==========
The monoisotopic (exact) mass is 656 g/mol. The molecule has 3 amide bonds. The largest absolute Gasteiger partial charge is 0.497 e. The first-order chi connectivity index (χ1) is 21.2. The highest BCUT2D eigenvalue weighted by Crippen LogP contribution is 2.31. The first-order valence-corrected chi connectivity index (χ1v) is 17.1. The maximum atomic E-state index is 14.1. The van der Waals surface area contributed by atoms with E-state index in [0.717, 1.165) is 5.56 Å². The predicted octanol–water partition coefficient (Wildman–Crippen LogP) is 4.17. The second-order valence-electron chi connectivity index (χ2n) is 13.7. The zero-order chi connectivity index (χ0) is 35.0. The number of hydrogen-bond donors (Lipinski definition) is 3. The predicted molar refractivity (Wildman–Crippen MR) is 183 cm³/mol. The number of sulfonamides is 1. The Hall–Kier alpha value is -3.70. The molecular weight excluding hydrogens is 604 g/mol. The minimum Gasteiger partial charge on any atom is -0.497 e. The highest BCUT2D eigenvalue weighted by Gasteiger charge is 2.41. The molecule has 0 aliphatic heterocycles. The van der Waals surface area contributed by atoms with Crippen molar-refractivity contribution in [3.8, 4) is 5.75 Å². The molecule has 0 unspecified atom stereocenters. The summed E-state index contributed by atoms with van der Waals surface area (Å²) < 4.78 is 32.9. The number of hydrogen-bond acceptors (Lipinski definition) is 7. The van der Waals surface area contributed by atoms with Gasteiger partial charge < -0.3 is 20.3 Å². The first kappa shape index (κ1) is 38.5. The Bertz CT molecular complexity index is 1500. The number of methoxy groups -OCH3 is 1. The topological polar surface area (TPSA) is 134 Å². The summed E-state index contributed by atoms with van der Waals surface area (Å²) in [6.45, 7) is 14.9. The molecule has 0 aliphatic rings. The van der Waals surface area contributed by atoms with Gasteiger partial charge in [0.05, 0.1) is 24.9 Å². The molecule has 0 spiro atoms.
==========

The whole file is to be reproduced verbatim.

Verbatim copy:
The monoisotopic (exact) mass is 656 g/mol. The molecule has 3 amide bonds. The largest absolute Gasteiger partial charge is 0.497 e. The first-order chi connectivity index (χ1) is 21.2. The highest BCUT2D eigenvalue weighted by Crippen LogP contribution is 2.31. The first-order valence-corrected chi connectivity index (χ1v) is 17.1. The maximum atomic E-state index is 14.1. The van der Waals surface area contributed by atoms with E-state index in [0.717, 1.165) is 5.56 Å². The predicted octanol–water partition coefficient (Wildman–Crippen LogP) is 4.17. The second-order valence-electron chi connectivity index (χ2n) is 13.7. The zero-order chi connectivity index (χ0) is 35.0. The number of hydrogen-bond donors (Lipinski definition) is 3. The predicted molar refractivity (Wildman–Crippen MR) is 183 cm³/mol. The number of sulfonamides is 1. The Hall–Kier alpha value is -3.70. The molecular weight excluding hydrogens is 604 g/mol. The minimum Gasteiger partial charge on any atom is -0.497 e. The highest BCUT2D eigenvalue weighted by Gasteiger charge is 2.41. The molecule has 0 aliphatic heterocycles. The van der Waals surface area contributed by atoms with Crippen molar-refractivity contribution in [3.8, 4) is 5.75 Å². The molecule has 0 unspecified atom stereocenters. The summed E-state index contributed by atoms with van der Waals surface area (Å²) < 4.78 is 32.9. The number of hydrogen-bond acceptors (Lipinski definition) is 7. The van der Waals surface area contributed by atoms with Gasteiger partial charge < -0.3 is 20.3 Å². The first kappa shape index (κ1) is 38.5. The Bertz CT molecular complexity index is 1500. The number of methoxy groups -OCH3 is 1. The topological polar surface area (TPSA) is 134 Å². The summed E-state index contributed by atoms with van der Waals surface area (Å²) in [6.45, 7) is 14.9. The molecule has 0 aliphatic rings. The van der Waals surface area contributed by atoms with Gasteiger partial charge in [0.05, 0.1) is 24.9 Å². The molecule has 0 spiro atoms.